Google employee says he was fired for exposing a cult

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A former Google video producer has sued the internet giant, alleging he was wrongfully fired for exposing a religious cult that all but took over his business unit.

The lawsuit demands a jury trial and financial restitution for “religious discrimination, wrongful termination, retaliation, and related causes of action.” He alleges that Peter Lubbers, director of the Google Developer Studio (GDS) film group in which 34-year-old plaintiff Kevin Lloyd worked, is not only a member of The Fellowship of Friends, the executive had an influence on the growth from the studio into a team. which, in essence, redirected the money to the fraternity.

In his complaint [PDF], filed in a California superior court in Silicon Valley, Lloyd establishes a case that he was fired for raising concerns about the fraternity’s influence on Google, particularly in the GDS. When these concerns were reported to a manager, Lloyd was told to drop the issue or risk losing his job, it is claimed.

The Community of Friends is a non-denominational religious group that believes that spiritual enlightenment can be achieved by embracing art and culture. As noted in Lloyd’s court filing, Fellowship was described as a California winemaker-turned-doomsday cult mired in sexual exploitation allegations. Earlier lawsuits brought by others against fraternity leader, former teacher Robert Earl Burton, have been settled out of court.

The cult typically collects 10% of its members’ income and boasts of having up to 600 of them within its compound at Oregon House, California, and some 1,500 members worldwide.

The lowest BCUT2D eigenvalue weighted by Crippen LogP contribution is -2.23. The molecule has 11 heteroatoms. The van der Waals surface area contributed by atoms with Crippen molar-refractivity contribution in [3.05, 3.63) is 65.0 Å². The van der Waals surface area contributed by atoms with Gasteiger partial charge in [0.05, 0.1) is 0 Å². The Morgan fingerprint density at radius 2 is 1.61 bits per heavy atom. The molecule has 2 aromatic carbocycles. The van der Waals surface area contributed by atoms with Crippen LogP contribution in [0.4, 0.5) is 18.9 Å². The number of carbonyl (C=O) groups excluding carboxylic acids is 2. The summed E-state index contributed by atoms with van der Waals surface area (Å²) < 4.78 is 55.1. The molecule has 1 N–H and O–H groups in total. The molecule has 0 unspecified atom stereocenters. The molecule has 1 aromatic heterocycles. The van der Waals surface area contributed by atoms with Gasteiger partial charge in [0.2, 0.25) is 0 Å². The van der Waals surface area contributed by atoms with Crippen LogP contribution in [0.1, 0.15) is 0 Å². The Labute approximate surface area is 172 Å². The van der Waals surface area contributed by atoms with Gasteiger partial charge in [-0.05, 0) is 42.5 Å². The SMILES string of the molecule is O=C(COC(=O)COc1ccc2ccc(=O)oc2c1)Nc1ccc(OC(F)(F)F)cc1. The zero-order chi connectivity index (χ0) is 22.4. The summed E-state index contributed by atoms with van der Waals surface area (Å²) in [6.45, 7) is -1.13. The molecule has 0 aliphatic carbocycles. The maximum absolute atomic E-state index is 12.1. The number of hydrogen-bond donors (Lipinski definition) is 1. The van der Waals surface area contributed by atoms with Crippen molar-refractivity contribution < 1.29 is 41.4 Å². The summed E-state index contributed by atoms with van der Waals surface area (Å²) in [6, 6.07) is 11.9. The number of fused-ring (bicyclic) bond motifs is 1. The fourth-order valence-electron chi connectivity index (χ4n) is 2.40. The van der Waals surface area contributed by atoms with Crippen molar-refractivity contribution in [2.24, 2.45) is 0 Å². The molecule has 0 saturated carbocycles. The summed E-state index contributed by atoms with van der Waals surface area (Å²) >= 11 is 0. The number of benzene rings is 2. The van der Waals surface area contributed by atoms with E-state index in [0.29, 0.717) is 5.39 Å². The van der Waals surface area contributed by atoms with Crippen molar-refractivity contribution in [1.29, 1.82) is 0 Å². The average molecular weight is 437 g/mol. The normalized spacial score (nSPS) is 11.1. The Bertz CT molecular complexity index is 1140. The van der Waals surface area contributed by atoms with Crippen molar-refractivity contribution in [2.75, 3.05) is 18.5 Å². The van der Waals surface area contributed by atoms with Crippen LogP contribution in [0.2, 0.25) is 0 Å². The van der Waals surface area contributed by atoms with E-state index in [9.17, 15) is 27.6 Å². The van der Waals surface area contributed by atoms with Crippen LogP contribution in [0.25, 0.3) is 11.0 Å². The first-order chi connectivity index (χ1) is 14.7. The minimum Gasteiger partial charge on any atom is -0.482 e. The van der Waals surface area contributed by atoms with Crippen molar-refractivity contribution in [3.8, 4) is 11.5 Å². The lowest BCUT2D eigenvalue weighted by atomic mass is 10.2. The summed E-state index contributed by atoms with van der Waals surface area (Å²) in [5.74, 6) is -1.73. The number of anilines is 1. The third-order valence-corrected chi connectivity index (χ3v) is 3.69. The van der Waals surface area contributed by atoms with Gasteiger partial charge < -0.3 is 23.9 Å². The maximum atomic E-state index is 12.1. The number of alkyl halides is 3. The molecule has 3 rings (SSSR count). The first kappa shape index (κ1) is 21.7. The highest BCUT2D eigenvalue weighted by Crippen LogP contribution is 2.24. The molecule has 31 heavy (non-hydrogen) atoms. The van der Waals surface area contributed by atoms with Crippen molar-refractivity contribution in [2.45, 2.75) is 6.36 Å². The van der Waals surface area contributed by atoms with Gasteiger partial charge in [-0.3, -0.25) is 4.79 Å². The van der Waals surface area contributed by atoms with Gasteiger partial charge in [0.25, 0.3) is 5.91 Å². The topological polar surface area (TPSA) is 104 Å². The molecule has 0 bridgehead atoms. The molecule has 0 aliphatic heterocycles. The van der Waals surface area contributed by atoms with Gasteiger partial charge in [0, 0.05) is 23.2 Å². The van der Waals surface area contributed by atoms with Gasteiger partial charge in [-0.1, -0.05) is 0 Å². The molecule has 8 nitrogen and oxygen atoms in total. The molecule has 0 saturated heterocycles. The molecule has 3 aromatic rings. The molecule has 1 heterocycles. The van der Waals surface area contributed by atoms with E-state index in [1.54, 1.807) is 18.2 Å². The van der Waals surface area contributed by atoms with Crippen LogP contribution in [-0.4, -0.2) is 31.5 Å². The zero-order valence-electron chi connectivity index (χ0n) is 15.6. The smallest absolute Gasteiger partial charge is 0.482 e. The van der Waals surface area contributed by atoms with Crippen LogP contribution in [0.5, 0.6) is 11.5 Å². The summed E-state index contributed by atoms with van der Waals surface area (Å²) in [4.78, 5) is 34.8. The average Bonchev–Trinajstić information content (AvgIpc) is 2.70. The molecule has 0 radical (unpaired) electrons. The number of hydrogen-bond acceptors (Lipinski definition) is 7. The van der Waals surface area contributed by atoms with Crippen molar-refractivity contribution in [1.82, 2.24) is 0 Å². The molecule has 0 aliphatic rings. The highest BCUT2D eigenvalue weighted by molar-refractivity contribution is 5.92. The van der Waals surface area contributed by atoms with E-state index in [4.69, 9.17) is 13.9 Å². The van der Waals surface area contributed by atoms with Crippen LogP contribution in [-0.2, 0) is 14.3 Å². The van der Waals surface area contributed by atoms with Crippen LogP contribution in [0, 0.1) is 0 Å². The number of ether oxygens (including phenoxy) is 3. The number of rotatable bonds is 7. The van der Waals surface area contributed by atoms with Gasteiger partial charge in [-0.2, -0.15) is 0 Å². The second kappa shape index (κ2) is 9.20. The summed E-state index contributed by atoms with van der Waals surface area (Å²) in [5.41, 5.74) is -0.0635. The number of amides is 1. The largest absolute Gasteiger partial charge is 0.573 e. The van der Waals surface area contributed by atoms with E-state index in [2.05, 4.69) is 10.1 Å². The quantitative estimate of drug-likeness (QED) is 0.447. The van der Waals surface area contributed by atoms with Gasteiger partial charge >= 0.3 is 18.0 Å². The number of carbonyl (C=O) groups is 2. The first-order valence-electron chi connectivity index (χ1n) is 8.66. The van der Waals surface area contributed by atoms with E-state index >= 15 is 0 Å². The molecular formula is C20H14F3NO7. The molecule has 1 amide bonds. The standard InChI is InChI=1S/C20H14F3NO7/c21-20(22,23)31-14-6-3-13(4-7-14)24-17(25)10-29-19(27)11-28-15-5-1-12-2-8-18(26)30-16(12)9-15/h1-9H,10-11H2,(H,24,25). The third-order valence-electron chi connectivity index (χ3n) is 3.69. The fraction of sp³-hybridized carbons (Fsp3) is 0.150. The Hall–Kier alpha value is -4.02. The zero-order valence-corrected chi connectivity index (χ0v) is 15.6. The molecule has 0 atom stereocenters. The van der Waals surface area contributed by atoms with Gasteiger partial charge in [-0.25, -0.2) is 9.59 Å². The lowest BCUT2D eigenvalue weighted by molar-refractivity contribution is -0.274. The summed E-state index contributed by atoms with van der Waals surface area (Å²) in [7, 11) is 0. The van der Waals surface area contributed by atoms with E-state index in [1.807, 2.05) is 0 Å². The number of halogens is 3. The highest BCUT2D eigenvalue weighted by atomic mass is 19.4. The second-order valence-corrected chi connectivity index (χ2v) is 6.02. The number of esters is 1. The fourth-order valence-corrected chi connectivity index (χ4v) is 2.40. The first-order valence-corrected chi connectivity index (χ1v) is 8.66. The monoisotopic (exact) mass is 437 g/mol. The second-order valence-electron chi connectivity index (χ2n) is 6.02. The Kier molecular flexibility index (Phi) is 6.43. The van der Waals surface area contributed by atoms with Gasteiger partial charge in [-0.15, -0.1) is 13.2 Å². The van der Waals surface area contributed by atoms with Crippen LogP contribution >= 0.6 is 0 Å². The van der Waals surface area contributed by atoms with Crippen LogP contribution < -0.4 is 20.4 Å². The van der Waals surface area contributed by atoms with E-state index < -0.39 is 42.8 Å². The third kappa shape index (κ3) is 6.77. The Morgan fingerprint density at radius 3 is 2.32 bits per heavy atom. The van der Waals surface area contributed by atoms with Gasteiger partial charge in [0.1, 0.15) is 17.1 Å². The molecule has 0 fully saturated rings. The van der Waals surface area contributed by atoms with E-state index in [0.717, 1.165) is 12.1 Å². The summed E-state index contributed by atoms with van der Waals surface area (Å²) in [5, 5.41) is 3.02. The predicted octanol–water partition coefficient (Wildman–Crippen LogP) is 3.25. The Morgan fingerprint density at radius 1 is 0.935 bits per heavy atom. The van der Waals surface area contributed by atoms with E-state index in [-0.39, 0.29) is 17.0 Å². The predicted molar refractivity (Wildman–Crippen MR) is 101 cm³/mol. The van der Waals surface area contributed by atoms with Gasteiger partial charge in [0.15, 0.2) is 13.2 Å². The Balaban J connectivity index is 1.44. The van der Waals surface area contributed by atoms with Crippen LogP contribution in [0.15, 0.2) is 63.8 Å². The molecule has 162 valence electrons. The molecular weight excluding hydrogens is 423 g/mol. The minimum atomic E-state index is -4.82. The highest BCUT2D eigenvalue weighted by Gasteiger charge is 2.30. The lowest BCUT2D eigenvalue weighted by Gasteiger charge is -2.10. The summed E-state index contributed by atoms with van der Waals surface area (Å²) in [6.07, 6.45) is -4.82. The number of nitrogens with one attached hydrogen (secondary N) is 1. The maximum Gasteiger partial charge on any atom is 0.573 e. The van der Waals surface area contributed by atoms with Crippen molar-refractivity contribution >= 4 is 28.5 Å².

At Google, Lloyd claimed, fraternity members used their positions to land jobs for their colleagues in the GDS. The lawsuit also accuses community members of preparing work for Google members, such as events staff, and alleges that community members used their connections to ensure that wine produced by the community vineyard was purchased for many Google events. Of the 25 members of the GDS, Lloyd’s suit alleges that about half were members of the fraternity.

For a detailed New York Times article published this week, a Google spokesperson said the web giant has a longstanding policy for employees and vendors that prevents discrimination and conflicts of interest. “We will of course thoroughly review these allegations for any irregularities or improper contractual practices. If we find evidence of policy violations, we will take action,” the spokesperson said.

Google added that, from its perspective, Lloyd was terminated in February 2021 for performance reasons.

Advanced Systems Group (ASG), the recruitment agency through which Lloyd and most of the GDS team members got their contractor jobs at Google, is also named in the lawsuit. Lubbers, Lloyd’s supervisor, is named in the lawsuit as the person who directs much of the personnel and financial flows between the fraternity, ASG and Google.

“Mr. Lubbers has earned status and accolades from increased funding for the fraternity through his efforts at Google that have placed (and retained) other fraternity members – directly or indirectly – on the Google’s payroll,” the lawsuit alleged.

Lubbers told The New York Times that it was perfectly fine for him to encourage people to apply for jobs, and that ASG was ultimately responsible for selecting people and supplying those workers to Google.

The newspaper also said it confirmed Lubbers was and still is a member of the cult.

“My personal religious beliefs are a deeply held private matter,” Lubbers told The Times. “In all my years in tech, they never played a role in hiring. I always fulfilled my role by bringing in the right talent for the job — bringing in the right vendors for the jobs.”

Lloyd, who filed his lawsuit against Google and ASG in August last year, filed in April [PDF] a motion arguing that Google should respond to its complaint: It appears the internet mega-corporation has argued that, as Lloyd was hired as an unemployed TVC – Google’s term for temporary workers, suppliers and sub-contractors – it cannot be held liable in this employment dispute. Lloyd insists that Google was indeed his joint employer with ASG.

A next hearing is scheduled for August 4, 2022.

In 2008, recruiting firm Kelly Services was sued by a former employee claiming she hadn’t been promoted because she wasn’t a member of the fraternity, a large contingent of which worked at Kelly at the time. . Lubbers would have been among them. ®

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